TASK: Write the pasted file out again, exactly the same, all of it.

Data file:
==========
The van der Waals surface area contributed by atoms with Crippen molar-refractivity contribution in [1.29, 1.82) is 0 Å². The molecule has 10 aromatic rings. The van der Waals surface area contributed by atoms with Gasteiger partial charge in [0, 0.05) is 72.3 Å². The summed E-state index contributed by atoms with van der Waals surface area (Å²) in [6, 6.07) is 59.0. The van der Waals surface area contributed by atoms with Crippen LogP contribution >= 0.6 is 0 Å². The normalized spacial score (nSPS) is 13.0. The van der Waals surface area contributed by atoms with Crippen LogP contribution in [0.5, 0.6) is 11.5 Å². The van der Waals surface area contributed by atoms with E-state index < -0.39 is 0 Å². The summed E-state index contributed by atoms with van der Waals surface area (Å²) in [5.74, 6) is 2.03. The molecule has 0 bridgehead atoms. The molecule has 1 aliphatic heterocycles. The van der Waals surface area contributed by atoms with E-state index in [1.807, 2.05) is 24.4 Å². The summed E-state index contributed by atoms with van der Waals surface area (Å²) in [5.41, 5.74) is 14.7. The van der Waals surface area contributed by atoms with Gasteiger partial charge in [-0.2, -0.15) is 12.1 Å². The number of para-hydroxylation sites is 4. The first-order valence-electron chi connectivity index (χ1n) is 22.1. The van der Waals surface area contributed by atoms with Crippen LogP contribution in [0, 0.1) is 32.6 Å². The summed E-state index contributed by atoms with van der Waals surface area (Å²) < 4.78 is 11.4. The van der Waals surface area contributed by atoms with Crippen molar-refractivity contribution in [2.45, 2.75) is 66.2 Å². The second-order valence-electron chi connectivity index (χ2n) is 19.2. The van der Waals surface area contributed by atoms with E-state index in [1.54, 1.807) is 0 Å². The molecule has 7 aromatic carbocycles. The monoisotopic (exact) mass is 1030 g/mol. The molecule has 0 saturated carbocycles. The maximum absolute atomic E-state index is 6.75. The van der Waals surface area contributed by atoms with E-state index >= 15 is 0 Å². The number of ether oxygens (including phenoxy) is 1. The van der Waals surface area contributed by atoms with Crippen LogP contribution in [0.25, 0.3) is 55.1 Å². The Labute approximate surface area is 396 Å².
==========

The van der Waals surface area contributed by atoms with Crippen molar-refractivity contribution in [1.29, 1.82) is 0 Å². The molecule has 10 aromatic rings. The van der Waals surface area contributed by atoms with Gasteiger partial charge in [0, 0.05) is 72.3 Å². The summed E-state index contributed by atoms with van der Waals surface area (Å²) in [6, 6.07) is 59.0. The van der Waals surface area contributed by atoms with Crippen LogP contribution >= 0.6 is 0 Å². The normalized spacial score (nSPS) is 13.0. The van der Waals surface area contributed by atoms with Crippen LogP contribution in [0.5, 0.6) is 11.5 Å². The van der Waals surface area contributed by atoms with E-state index < -0.39 is 0 Å². The summed E-state index contributed by atoms with van der Waals surface area (Å²) in [5.74, 6) is 2.03. The molecule has 0 bridgehead atoms. The molecule has 1 aliphatic heterocycles. The van der Waals surface area contributed by atoms with E-state index in [1.807, 2.05) is 24.4 Å². The summed E-state index contributed by atoms with van der Waals surface area (Å²) in [5.41, 5.74) is 14.7. The van der Waals surface area contributed by atoms with Gasteiger partial charge in [-0.2, -0.15) is 12.1 Å². The number of para-hydroxylation sites is 4. The first-order valence-electron chi connectivity index (χ1n) is 22.1. The van der Waals surface area contributed by atoms with Crippen LogP contribution in [0, 0.1) is 32.6 Å². The summed E-state index contributed by atoms with van der Waals surface area (Å²) < 4.78 is 11.4. The van der Waals surface area contributed by atoms with Crippen molar-refractivity contribution in [2.45, 2.75) is 66.2 Å². The second-order valence-electron chi connectivity index (χ2n) is 19.2. The van der Waals surface area contributed by atoms with E-state index in [1.54, 1.807) is 0 Å². The molecule has 7 aromatic carbocycles. The monoisotopic (exact) mass is 1030 g/mol. The molecule has 0 saturated carbocycles. The maximum absolute atomic E-state index is 6.75. The van der Waals surface area contributed by atoms with E-state index >= 15 is 0 Å². The number of ether oxygens (including phenoxy) is 1. The van der Waals surface area contributed by atoms with Crippen LogP contribution in [0.25, 0.3) is 55.1 Å². The Labute approximate surface area is 396 Å².